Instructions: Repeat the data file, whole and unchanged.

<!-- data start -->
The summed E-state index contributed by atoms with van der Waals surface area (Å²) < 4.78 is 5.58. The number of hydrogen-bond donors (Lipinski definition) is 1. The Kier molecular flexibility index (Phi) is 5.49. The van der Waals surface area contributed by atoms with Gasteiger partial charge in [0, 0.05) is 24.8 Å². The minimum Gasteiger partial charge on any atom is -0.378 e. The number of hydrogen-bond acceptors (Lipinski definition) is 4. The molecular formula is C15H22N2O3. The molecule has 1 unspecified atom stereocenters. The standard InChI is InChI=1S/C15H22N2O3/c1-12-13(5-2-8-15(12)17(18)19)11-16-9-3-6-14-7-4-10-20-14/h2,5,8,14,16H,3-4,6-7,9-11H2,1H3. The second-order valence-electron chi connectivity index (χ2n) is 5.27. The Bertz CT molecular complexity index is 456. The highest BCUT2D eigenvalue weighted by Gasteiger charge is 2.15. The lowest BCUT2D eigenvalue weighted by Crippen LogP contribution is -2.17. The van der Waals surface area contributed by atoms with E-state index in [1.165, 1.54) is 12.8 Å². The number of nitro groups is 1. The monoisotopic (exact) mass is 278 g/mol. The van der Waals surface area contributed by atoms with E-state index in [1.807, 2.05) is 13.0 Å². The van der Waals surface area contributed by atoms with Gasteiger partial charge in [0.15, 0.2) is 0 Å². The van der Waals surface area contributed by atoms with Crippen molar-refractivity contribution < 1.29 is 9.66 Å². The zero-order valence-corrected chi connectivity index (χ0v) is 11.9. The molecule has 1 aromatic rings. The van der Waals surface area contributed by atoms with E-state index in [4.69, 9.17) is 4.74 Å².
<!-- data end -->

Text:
The summed E-state index contributed by atoms with van der Waals surface area (Å²) < 4.78 is 5.58. The number of hydrogen-bond donors (Lipinski definition) is 1. The Kier molecular flexibility index (Phi) is 5.49. The van der Waals surface area contributed by atoms with Gasteiger partial charge in [0, 0.05) is 24.8 Å². The minimum Gasteiger partial charge on any atom is -0.378 e. The number of hydrogen-bond acceptors (Lipinski definition) is 4. The molecular formula is C15H22N2O3. The molecule has 1 unspecified atom stereocenters. The standard InChI is InChI=1S/C15H22N2O3/c1-12-13(5-2-8-15(12)17(18)19)11-16-9-3-6-14-7-4-10-20-14/h2,5,8,14,16H,3-4,6-7,9-11H2,1H3. The second-order valence-electron chi connectivity index (χ2n) is 5.27. The Bertz CT molecular complexity index is 456. The highest BCUT2D eigenvalue weighted by Gasteiger charge is 2.15. The lowest BCUT2D eigenvalue weighted by Crippen LogP contribution is -2.17. The van der Waals surface area contributed by atoms with E-state index in [1.165, 1.54) is 12.8 Å². The number of nitro groups is 1. The monoisotopic (exact) mass is 278 g/mol. The van der Waals surface area contributed by atoms with E-state index in [1.807, 2.05) is 13.0 Å². The van der Waals surface area contributed by atoms with Gasteiger partial charge in [0.15, 0.2) is 0 Å². The van der Waals surface area contributed by atoms with Crippen molar-refractivity contribution < 1.29 is 9.66 Å². The zero-order valence-corrected chi connectivity index (χ0v) is 11.9. The molecule has 1 aromatic rings. The van der Waals surface area contributed by atoms with E-state index in [4.69, 9.17) is 4.74 Å².